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Efficient Parameter Estimation for Information Retrieval using Black-box Optimization

Efficient Parameter Estimation for Information Retrieval using Black-box Optimization

Abstract:

The retrieval function is one of the most important components of an Information Retrieval (IR) system, because it determines to what extent some information is relevant to a user query. Most retrieval functions have “free parameters” whose value must be set before retrieval, significantly affecting the effectiveness of an IR system. Choosing the optimum values for such parameters is therefore of paramount importance. However, the optimum can only be found after a computationally expensive process, especially when the generalization error is estimated via cross-validation. In this paper, we propose to determine free parameter values by solving an optimization problem aimed at maximizing a measure of retrieval effectiveness. We employ the black-box optimization paradigm, since the analytical expression of the measure of effectiveness with respect to the free parameters is unknown. We consider different methods for solving the black-box optimization problem: a simple grid-search over the whole domain, and more sophisticated techniques such as line search and surrogate model based algorithms. Experimental results on several test collections not only provide useful insight about effectiveness, but also about efficiency: they indicate that with appropriate optimization techniques, the computational cost of parameter optimization can be greatly reduced without compromising retrieval effectiveness, even when taking generalization into account.

Existing System:

Parameters are typically optimized only at the time of construction and indexing of the document collection, but optimization should be performed whenever document collections grow, or queries evolve from one style to the other: for example, three query styles – informational, navigational and transactional – were found in the context of theWeb.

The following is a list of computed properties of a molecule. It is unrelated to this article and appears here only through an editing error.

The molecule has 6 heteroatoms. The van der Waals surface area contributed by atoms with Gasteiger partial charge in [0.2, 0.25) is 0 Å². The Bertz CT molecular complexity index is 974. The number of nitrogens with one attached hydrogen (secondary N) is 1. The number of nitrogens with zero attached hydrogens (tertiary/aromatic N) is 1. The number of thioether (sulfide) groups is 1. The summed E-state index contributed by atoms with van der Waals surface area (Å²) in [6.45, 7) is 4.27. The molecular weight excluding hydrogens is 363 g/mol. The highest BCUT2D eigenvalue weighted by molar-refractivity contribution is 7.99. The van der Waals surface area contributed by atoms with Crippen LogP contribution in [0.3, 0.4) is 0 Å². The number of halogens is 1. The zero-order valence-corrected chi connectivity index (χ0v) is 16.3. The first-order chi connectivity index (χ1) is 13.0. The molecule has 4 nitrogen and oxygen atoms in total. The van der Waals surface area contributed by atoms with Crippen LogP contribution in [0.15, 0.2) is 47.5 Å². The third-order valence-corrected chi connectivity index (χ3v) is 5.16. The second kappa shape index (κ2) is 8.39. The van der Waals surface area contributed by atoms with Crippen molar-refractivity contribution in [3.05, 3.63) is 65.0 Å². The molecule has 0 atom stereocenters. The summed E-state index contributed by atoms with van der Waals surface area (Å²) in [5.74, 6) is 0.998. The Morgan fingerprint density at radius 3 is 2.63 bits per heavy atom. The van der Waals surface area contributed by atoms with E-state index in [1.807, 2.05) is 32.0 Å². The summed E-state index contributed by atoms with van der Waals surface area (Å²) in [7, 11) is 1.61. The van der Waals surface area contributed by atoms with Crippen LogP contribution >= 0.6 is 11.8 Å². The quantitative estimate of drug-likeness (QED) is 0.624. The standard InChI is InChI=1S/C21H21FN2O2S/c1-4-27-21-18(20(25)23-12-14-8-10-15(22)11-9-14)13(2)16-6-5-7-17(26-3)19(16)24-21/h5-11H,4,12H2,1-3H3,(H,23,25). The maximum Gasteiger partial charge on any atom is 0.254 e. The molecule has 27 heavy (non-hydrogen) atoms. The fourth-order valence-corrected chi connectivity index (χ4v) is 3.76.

Therefore, the overall effectiveness of a retrieval system is harmed by the inefficiency of performing repeated  parameter optimization for every situation, i.e., collection or query set. The problem is that the degree of inefficiency grows exponentially with the number of parameters, since dividing n parameters into k subranges would require testing O(kn) different configurations. This can be very inefficient for as little as three parameters. In fact, studies in machine learning reveal that even random search (testing several random values sampled from a uniform distribution) can work better than grid search

Proposed System:

The main contribution of this paper consists in casting the parameter optimization problem as a mathematical program solved by black-box  optimization methods that do not require an analytical description of the objective function, and in empirically showing that (i) black-box optimization is significantly more efficient than grid search on a benchmark set, and (ii) blackbox optimization reliably and efficiently (i.e., in a short time) finds effective parameter values even when generalization is a requirement and/or the retrieval function has many parameters.

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